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That would only work for a short while if the company folds and you find machines at on clearance at $100 and people who weren't interested in the original concept pick them up.

I wouldn't have invested $118.5 million, though.

If the company folds and its servers go down, *every* buyer of the machine would need refillable bags.

It's annoying that the (required) power supply is part of the same PCB. I wonder how hard is to flash new firmware via that internal USB connection? (Let the arms race begin!)

Offline Kilrah

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If the company folds and its servers go down, *every* buyer of the machine would need refillable bags.
Nah, they'll just trash the thing and all its beautiful engineering without second thought. I doubt any significant fraction of owners would go through the hassle of preparing their bags just to keep using it. Given the initial price and running costs the owners aren't in a category where they'll care about the $400 more than the hassle or their time that made them buy it.

I wonder how hard is to flash new firmware via that internal USB connection? (Let the arms race begin!)
I read it was an STM32, so it's likely just a connection to the built-in DFU bootloader. Piece of cake.
« Last Edit: April 26, 2017, 09:19:35 am by Kilrah »
 

Offline T3sl4co1l

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I wonder if the press mechanism would be useful for machine shop applications.  Forming powders and plastics, embossing sheet metal, maybe even some small hydraulic-press applications (replace the door and pusher plate with a small piston and slide).

Very likely, everything is under MCU control, so that once hacks are developed, it could be fully repurposed as a Wifi connected CNC device!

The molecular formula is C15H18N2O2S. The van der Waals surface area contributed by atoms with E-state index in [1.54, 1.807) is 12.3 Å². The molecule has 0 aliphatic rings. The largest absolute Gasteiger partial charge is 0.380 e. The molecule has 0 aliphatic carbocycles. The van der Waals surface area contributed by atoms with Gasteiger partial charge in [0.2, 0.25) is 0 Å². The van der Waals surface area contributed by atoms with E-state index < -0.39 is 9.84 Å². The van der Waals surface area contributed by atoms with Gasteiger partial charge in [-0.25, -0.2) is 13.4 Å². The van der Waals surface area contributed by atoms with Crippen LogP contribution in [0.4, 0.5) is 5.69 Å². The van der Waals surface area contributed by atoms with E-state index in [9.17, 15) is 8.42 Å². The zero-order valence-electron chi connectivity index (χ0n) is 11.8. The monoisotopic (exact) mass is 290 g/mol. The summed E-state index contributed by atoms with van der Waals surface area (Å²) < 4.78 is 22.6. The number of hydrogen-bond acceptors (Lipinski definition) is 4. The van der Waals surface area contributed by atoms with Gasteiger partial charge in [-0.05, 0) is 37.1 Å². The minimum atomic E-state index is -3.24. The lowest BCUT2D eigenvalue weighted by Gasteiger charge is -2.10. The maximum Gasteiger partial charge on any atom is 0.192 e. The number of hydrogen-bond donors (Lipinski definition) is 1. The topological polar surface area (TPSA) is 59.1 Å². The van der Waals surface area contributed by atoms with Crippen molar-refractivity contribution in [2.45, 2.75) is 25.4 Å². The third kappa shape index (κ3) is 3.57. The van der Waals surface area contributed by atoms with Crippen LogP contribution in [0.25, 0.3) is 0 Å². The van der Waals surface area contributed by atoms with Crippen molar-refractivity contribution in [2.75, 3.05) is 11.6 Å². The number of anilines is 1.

Tim
Seven Transistor Labs, LLC
Electronic design, from concept to prototype.
Bringing a project to life?  Send me a message!
 
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Offline MarkS

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I'd just like to pick one up to see if I can hack it. There has got to be a way to trick the QR code reader. Problem is that I have to spend $400 to get my hands on a juice bag to get the QR code to run tests. :/ I doubt their data scheme is 100% secure, but I'm not going to waste $400 to find out.
 

Offline Kilrah

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Guess you'll need to develop a fake server as well.
 

Offline MarkS

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Guess you'll need to develop a fake server as well.

It depends entirely on the contents of the QR code. You are most likely correct though.
 

Offline Kilrah

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The initial outcry was precisely over the fact that you could not use the machine at all without a connection. Suggests the QR is just a unique ID that gets sent to the server which checks whether it matches a bag that went out of the factory, that expiry date isn't passed, returns the type etc, then marks it as consumed in the database so it can't be reused again.
 

Offline MarkS

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The initial outcry was precisely over the fact that you could not use the machine at all without a connection. Suggests the QR is just a unique ID that gets sent to the server which checks whether it matches a bag that went out of the factory, that expiry date isn't passed, returns the type etc, then marks it as consumed in the database so it can't be reused again.